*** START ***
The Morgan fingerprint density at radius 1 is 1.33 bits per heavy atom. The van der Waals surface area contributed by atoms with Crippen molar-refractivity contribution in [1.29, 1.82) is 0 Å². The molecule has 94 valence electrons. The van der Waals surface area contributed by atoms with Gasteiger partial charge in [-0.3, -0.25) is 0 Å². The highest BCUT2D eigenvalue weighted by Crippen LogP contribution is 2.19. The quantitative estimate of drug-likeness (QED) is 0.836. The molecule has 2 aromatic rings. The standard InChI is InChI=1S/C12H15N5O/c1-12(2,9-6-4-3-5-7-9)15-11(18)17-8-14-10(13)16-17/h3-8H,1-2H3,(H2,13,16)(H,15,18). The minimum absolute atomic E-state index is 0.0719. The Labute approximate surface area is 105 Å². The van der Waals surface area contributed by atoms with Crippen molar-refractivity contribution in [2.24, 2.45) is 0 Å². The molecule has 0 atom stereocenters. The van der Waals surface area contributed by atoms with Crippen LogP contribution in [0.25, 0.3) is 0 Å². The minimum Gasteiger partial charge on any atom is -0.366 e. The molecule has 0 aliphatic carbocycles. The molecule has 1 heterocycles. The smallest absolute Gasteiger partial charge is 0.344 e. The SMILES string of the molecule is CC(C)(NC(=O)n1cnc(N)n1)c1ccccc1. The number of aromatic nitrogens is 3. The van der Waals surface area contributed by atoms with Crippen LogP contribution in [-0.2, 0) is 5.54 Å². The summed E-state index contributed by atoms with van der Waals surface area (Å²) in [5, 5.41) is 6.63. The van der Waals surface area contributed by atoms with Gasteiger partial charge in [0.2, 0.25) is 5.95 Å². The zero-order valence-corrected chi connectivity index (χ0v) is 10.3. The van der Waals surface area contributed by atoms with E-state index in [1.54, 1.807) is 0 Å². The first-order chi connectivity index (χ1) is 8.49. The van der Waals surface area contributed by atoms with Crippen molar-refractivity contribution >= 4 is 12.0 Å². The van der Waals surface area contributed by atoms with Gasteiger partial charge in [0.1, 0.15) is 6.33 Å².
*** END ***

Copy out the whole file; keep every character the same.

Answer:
The Morgan fingerprint density at radius 1 is 1.33 bits per heavy atom. The van der Waals surface area contributed by atoms with Crippen molar-refractivity contribution in [1.29, 1.82) is 0 Å². The molecule has 94 valence electrons. The van der Waals surface area contributed by atoms with Gasteiger partial charge in [-0.3, -0.25) is 0 Å². The highest BCUT2D eigenvalue weighted by Crippen LogP contribution is 2.19. The quantitative estimate of drug-likeness (QED) is 0.836. The molecule has 2 aromatic rings. The standard InChI is InChI=1S/C12H15N5O/c1-12(2,9-6-4-3-5-7-9)15-11(18)17-8-14-10(13)16-17/h3-8H,1-2H3,(H2,13,16)(H,15,18). The minimum absolute atomic E-state index is 0.0719. The Labute approximate surface area is 105 Å². The van der Waals surface area contributed by atoms with Crippen molar-refractivity contribution in [2.24, 2.45) is 0 Å². The molecule has 0 atom stereocenters. The van der Waals surface area contributed by atoms with Crippen LogP contribution in [0.25, 0.3) is 0 Å². The minimum Gasteiger partial charge on any atom is -0.366 e. The molecule has 0 aliphatic carbocycles. The molecule has 1 heterocycles. The smallest absolute Gasteiger partial charge is 0.344 e. The SMILES string of the molecule is CC(C)(NC(=O)n1cnc(N)n1)c1ccccc1. The number of aromatic nitrogens is 3. The van der Waals surface area contributed by atoms with Crippen LogP contribution in [-0.2, 0) is 5.54 Å². The summed E-state index contributed by atoms with van der Waals surface area (Å²) in [5, 5.41) is 6.63. The van der Waals surface area contributed by atoms with Gasteiger partial charge in [0.2, 0.25) is 5.95 Å². The zero-order valence-corrected chi connectivity index (χ0v) is 10.3. The van der Waals surface area contributed by atoms with E-state index in [1.54, 1.807) is 0 Å². The first-order chi connectivity index (χ1) is 8.49. The van der Waals surface area contributed by atoms with Crippen molar-refractivity contribution >= 4 is 12.0 Å². The van der Waals surface area contributed by atoms with Gasteiger partial charge in [0.1, 0.15) is 6.33 Å².